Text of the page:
Lightspeed: Edited by John Joseph Adams




Cerile and the Journeyer

The journeyer was still a young man when he embarked on his search for the all-powerful witch Cerile.

He was bent and gray-haired a lifetime later when he found a map to her home in the tomb of the forgotten kings.

The map directed him halfway across the world, over the Souleater mountains, through the Curtains of Night, past the scars of the Eternal War, and across a great grassy plain, to the outskirts of Cerile’s Desert.

The desert was an ocean of luminescent white sand, which even in the dead of night still radiated the killing heat it swallowed during the day. He knew at once that it could broil the blood in his veins before he traveled even half the distance to the horizon. It even warned him: “Turn back, journeyer. I am as sharp as broken glass, and as hot as open flame. I am filled with soft shifting places that can open up and swallow you without warning. I can drive you mad and leave you to wander in circles until your strength sinks into the earth. And when you die of thirst, as you surely shall if you attempt to pass, I can ride the winds to flay the skin from your burnt and blistered bones.”

He proceeded across the dunes, stumbling as his feet sank ankle-deep into the sand, gasping as the furnace heat turned his breath to a dry rasp, but hesitating not at all, merely continuing his march toward the destiny that could mean either death or Cerile.

When the desert saw it couldn’t stop him, the ground burst open in a million places, pierced by a great forest that, with the speed known only by miracles, shot up to scrape the sky. The trees were all hundreds of arm-lengths across, the spaces between them so narrow that even an uncommonly thin man would have had to hold his breath to pass. It was a maze that could exhaust him utterly before he traveled even halfway to the horizon. It even warned him: “Turn back, journeyer. I am as dark as the night itself, and as threatening as your worst dreams. I am rich with thorns sharp enough to rip the skin from your arms. And if you die lost and alone, as you surely shall if you attempt to pass, I can dig roots into your flesh and grow more trees on your bones.”

He entered the woods anyway, crying out as thorns drew blood from his arms and legs, gasping as the trees drew close and threatened to imprison him, but hesitating not at all: merely continuing to march west, toward the destiny that could mean either death or Cerile.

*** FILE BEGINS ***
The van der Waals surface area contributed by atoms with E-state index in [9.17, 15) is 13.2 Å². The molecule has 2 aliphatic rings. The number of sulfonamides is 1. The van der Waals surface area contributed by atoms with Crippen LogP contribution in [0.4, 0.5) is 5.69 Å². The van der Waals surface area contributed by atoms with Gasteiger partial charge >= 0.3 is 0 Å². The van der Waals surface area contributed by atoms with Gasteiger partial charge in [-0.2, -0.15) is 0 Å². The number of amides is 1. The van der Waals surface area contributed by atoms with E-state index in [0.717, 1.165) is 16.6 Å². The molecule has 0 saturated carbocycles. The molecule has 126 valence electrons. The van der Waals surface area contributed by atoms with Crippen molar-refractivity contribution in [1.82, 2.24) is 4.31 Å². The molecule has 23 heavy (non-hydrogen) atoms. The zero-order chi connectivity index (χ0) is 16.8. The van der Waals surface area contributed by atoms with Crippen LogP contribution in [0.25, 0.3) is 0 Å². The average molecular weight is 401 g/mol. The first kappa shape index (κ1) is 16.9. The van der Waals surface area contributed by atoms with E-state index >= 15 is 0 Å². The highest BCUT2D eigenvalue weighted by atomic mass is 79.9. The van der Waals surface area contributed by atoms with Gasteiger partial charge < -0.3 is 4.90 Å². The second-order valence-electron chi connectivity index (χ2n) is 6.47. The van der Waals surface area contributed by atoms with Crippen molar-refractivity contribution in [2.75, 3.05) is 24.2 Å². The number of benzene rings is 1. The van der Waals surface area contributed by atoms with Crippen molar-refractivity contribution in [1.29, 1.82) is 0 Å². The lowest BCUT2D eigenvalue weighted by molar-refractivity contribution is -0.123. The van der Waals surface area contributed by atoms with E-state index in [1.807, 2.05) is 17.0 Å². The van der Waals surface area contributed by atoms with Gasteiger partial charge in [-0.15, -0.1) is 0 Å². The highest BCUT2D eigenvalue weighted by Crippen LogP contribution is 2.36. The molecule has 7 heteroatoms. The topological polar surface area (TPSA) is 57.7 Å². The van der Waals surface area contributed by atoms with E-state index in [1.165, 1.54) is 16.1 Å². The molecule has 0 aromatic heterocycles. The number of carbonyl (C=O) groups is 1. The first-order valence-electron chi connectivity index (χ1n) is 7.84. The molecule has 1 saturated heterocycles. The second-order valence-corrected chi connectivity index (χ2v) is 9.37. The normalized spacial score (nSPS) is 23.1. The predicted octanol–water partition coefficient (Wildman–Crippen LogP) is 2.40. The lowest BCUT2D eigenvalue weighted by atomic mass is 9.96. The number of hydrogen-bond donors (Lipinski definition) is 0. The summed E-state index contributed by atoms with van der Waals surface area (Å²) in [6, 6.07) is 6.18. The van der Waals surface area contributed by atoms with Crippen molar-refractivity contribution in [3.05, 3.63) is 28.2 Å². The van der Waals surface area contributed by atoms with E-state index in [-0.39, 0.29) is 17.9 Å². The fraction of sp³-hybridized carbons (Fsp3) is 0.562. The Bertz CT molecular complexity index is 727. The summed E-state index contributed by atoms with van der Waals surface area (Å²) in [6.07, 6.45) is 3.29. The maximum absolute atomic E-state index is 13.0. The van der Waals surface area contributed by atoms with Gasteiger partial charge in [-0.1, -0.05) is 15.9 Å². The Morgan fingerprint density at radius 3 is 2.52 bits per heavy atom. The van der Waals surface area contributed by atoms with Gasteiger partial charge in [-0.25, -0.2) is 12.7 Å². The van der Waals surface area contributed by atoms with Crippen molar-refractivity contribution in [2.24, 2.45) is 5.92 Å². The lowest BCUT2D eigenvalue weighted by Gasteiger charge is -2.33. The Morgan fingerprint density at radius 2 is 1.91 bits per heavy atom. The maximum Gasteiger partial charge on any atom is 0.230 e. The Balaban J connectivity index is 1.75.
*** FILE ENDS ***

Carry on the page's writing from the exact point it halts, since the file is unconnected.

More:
When the forest saw that it couldn’t stop him, then the trees all around him merely withered away, and the ground ahead of him rose up, like a thing on hinges, to form a right angle with the ground at his feet. The resulting wall stretched from one horizon to the other, rising straight up into the sky to disappear ominously in the clouds. He knew at once that he did not have the skill or the strength to climb even halfway to the unseen summit. It even warned him: “Turn back, journeyer. I am as smooth as glass and as treacherous as an enemy. I am poor with handholds and impossible to climb. And if you fall, as you surely will if you attempt to pass, then the ground where I stand will be the resting place of your shattered corpse.”

He proceeded to climb anyway; moaning as his arms and legs turned to lead from exhaustion, gasping as the temperature around him turned chilly and then frigid, but hesitating not at all: merely continuing to climb upward, toward the destiny that could mean either death or Cerile.

When the cliff saw that it couldn’t stop him, then warm winds came and gently lifted him into the sky, over the top of the wall, and down into a lush green valley on the other side, where a frail, white-haired old woman sat beside a still and mirrored pond.

The winds deposited him on his feet on the opposite side of the pond, allowing him to see himself in the water: how he was bent, and stooped, and white-haired, and old, with skin the texture of leather, and eyes that had suffered too much for too long.

He looked away from his reflection, and faced the crone across the water. “You are Cerile?”

“I am,” she croaked, in a voice ancient and filled with dust.

“I have heard of you,” he said, with the last of his battered strength. “How you have mastered all the secrets of the heavens and the earth, and can make the world itself do your bidding. How you’ve hidden yourself in this place at the edge of the world, and sworn to grant the fondest wish of any soul clever and brave enough to find you. I have spent my entire life journeying here, Cerile, just to ask this of you. I wish — ”

The old woman shushed him, softly but emphatically, and painfully pulled herself to her feet; her bent back forcing her to face the ground as she spoke to him again. “Never mind your wish. Meet me in the water, journeyer.”

And with that she doffed her clothes and lowered her withered, emaciated frame into the water, disturbing its mirrored surface not at all. By the time she was knee-deep, her white hair darkened, turning raven black; by the time she was hip-deep, the wrinkles in her face had smoothed out, becoming perfect, unblemished skin; by the time she was shoulder-deep, her rheumy, unfocused eyes had unclouded, revealing a shade of green as brilliant and as beautiful as the most precious emerald.

By then, of course, the journeyer had also descended naked into the magical pond, to feel the weight of years lifted from his flesh; to feel his weathered skin smooth out, growing strong and supple again; to feel his spine grow straight and his eyes grow clear and his shoulders grow broad, as they had been before he started his quest, more years ago than he could count.

When they met, at the deepest part of the pond, she surprised him with an embrace.

“I am Cerile,” she said. “I have been awaiting your arrival for longer than you can possibly know.”

He couldn’t speak. He knew only that she was right, that he had known her for an age far beyond the limited reach of his memory, that they had loved each other once, and would now love each other again.